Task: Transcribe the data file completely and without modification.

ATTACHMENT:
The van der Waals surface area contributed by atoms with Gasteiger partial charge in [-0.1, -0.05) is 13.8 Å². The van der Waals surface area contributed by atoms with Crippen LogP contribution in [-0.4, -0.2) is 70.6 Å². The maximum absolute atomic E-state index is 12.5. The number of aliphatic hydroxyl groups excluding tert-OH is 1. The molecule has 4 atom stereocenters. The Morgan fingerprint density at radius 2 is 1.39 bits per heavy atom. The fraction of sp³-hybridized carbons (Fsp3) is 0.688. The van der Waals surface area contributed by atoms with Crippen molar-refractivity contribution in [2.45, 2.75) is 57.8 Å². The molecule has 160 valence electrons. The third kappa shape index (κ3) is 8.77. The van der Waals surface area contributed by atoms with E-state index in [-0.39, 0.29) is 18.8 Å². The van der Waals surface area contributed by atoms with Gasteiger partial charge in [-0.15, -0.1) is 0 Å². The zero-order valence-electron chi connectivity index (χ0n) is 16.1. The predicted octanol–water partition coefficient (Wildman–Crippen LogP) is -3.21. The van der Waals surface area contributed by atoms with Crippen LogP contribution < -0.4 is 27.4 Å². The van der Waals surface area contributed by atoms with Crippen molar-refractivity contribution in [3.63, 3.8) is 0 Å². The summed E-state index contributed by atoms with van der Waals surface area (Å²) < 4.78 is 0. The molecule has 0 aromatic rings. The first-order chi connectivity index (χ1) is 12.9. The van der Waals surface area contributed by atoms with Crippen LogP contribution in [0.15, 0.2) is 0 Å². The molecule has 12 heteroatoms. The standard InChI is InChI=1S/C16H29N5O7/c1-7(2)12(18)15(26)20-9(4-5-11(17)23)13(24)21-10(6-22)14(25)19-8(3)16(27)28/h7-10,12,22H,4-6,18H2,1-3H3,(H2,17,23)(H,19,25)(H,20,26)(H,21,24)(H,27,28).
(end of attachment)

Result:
The van der Waals surface area contributed by atoms with Gasteiger partial charge in [-0.1, -0.05) is 13.8 Å². The van der Waals surface area contributed by atoms with Crippen LogP contribution in [-0.4, -0.2) is 70.6 Å². The maximum absolute atomic E-state index is 12.5. The number of aliphatic hydroxyl groups excluding tert-OH is 1. The molecule has 4 atom stereocenters. The Morgan fingerprint density at radius 2 is 1.39 bits per heavy atom. The fraction of sp³-hybridized carbons (Fsp3) is 0.688. The van der Waals surface area contributed by atoms with Crippen molar-refractivity contribution in [2.45, 2.75) is 57.8 Å². The molecule has 160 valence electrons. The third kappa shape index (κ3) is 8.77. The van der Waals surface area contributed by atoms with E-state index in [-0.39, 0.29) is 18.8 Å². The van der Waals surface area contributed by atoms with Gasteiger partial charge in [-0.15, -0.1) is 0 Å². The zero-order valence-electron chi connectivity index (χ0n) is 16.1. The predicted octanol–water partition coefficient (Wildman–Crippen LogP) is -3.21. The van der Waals surface area contributed by atoms with Crippen LogP contribution < -0.4 is 27.4 Å². The van der Waals surface area contributed by atoms with Crippen molar-refractivity contribution in [3.63, 3.8) is 0 Å². The summed E-state index contributed by atoms with van der Waals surface area (Å²) < 4.78 is 0. The molecule has 0 aromatic rings. The first-order chi connectivity index (χ1) is 12.9. The van der Waals surface area contributed by atoms with Crippen LogP contribution in [0.15, 0.2) is 0 Å². The molecule has 12 heteroatoms. The standard InChI is InChI=1S/C16H29N5O7/c1-7(2)12(18)15(26)20-9(4-5-11(17)23)13(24)21-10(6-22)14(25)19-8(3)16(27)28/h7-10,12,22H,4-6,18H2,1-3H3,(H2,17,23)(H,19,25)(H,20,26)(H,21,24)(H,27,28).